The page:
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Letter #2-10

Dear Artist,

How are you keeping yourself inspired to actively create each day? Life can get complicated quite easily, pushing artists’ off track. There are many things that can be done to avoid this, here is some sound good advice from those who have battled and won the fight to stay productive.


First and fore most, author Mark Twain suggests, “The secret of getting ahead is getting started.” Too often we allow simple daily tasks such as preparing meals, cleaning, paying bills, exercise, and social media distractions to overfill each day allowing little time to actually make art.


One way to avoid this is to have a consistent set time at least 5 days a week that is assigned purely for creation. If you are not already doing this, set a reminder in your phone to block out a specific time for studio hours and keep them. No artist can really expect to improve without being willing to put in consistent effort.


When do you like to create? Some artists love creating late into the night or create late when they cannot sleep. Whatever time works for you that should be your designated time to produce work. For me it’s in the morning and throughout the day.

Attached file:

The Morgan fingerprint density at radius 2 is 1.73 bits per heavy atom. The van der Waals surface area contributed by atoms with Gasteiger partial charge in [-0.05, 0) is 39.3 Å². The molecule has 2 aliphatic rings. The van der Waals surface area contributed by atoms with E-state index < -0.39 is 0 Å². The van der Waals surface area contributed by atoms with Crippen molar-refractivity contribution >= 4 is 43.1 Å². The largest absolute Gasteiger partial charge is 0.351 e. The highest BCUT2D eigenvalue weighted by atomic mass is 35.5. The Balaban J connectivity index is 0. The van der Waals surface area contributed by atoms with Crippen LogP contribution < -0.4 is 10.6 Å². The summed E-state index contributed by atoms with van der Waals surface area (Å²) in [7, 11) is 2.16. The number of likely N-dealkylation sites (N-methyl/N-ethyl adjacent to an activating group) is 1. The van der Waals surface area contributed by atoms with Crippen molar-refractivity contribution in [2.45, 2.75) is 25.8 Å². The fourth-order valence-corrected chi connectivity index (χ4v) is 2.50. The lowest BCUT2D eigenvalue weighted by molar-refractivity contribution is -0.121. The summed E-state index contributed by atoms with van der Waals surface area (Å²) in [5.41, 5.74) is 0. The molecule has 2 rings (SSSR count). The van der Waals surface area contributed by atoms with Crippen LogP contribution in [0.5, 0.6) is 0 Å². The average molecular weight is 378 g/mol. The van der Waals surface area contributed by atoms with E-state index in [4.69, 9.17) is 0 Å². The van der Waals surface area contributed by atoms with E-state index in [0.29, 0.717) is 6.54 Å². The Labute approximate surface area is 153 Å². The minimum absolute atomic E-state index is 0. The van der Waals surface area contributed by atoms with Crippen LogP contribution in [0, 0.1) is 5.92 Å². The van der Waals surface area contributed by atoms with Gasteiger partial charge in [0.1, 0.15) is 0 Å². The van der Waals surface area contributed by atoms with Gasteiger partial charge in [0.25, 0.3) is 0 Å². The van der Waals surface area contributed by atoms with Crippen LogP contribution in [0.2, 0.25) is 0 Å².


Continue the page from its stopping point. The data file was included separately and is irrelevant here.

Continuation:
If you already have a set work time, what do you do when you are not motivated to create during that set time? For me looking at others’ art or process always motivates and kick starts my desire to create.


In the last letter we looked at Frank Bowling’s work process for inspiration. Today let’s look at a piece of his work entitled, “Trangegone (Who's Afraid of Red, Yellow and Blue)”, created in 2008 that is a real motivator for me; find “Trangegone” here.


What did you think? It reminds me of a modern day Rothko. I’ve seen numerous Mark Rothko paintings in person and I often sense a certain element of power in them. To me, I see this same draw in Bolwing’s “Trangegone” as it has a memorizing effect. Here is a Rothko to compare and decide for yourself.


One time Richard Tuttle told me that he just didn’t see what all the hype was over a Rothko piece we looked at together in Chicago. He did say, however, that Rothko’s #10 located at the Seattle Art Museum (the one we just viewed above) has something really special about it. While I’d much rather enjoy seeing the Bowling’s piece side by side with the Rothko example to truly compare the two, I do find that online I enjoy looking at Bowling’s example better. What do you think?


To steal from the opening thought from Mark Twain my advice today is that the key to successful art making is getting started, so go and get started!

Uncle Salvador

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